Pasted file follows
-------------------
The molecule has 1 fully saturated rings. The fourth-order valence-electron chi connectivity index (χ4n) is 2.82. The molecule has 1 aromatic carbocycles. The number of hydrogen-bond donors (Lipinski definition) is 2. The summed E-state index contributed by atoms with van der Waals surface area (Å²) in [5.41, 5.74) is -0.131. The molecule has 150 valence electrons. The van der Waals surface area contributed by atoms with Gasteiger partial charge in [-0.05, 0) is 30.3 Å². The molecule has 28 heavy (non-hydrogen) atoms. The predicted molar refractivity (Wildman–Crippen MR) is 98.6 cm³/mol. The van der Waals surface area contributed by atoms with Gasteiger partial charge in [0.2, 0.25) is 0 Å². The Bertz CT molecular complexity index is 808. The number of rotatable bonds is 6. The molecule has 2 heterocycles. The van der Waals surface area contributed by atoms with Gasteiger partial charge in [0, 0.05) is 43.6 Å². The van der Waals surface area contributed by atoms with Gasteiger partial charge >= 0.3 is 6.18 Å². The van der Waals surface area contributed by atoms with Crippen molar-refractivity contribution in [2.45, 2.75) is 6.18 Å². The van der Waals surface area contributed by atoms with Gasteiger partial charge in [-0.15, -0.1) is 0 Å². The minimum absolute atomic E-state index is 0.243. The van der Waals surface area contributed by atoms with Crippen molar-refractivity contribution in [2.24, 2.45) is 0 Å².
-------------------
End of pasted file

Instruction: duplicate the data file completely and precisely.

The molecule has 1 fully saturated rings. The fourth-order valence-electron chi connectivity index (χ4n) is 2.82. The molecule has 1 aromatic carbocycles. The number of hydrogen-bond donors (Lipinski definition) is 2. The summed E-state index contributed by atoms with van der Waals surface area (Å²) in [5.41, 5.74) is -0.131. The molecule has 150 valence electrons. The van der Waals surface area contributed by atoms with Gasteiger partial charge in [-0.05, 0) is 30.3 Å². The molecule has 28 heavy (non-hydrogen) atoms. The predicted molar refractivity (Wildman–Crippen MR) is 98.6 cm³/mol. The van der Waals surface area contributed by atoms with Gasteiger partial charge in [0.2, 0.25) is 0 Å². The Bertz CT molecular complexity index is 808. The number of rotatable bonds is 6. The molecule has 2 heterocycles. The van der Waals surface area contributed by atoms with Gasteiger partial charge in [0, 0.05) is 43.6 Å². The van der Waals surface area contributed by atoms with Gasteiger partial charge >= 0.3 is 6.18 Å². The van der Waals surface area contributed by atoms with Crippen molar-refractivity contribution in [2.45, 2.75) is 6.18 Å². The van der Waals surface area contributed by atoms with Gasteiger partial charge in [-0.15, -0.1) is 0 Å². The minimum absolute atomic E-state index is 0.243. The van der Waals surface area contributed by atoms with Crippen molar-refractivity contribution in [2.24, 2.45) is 0 Å².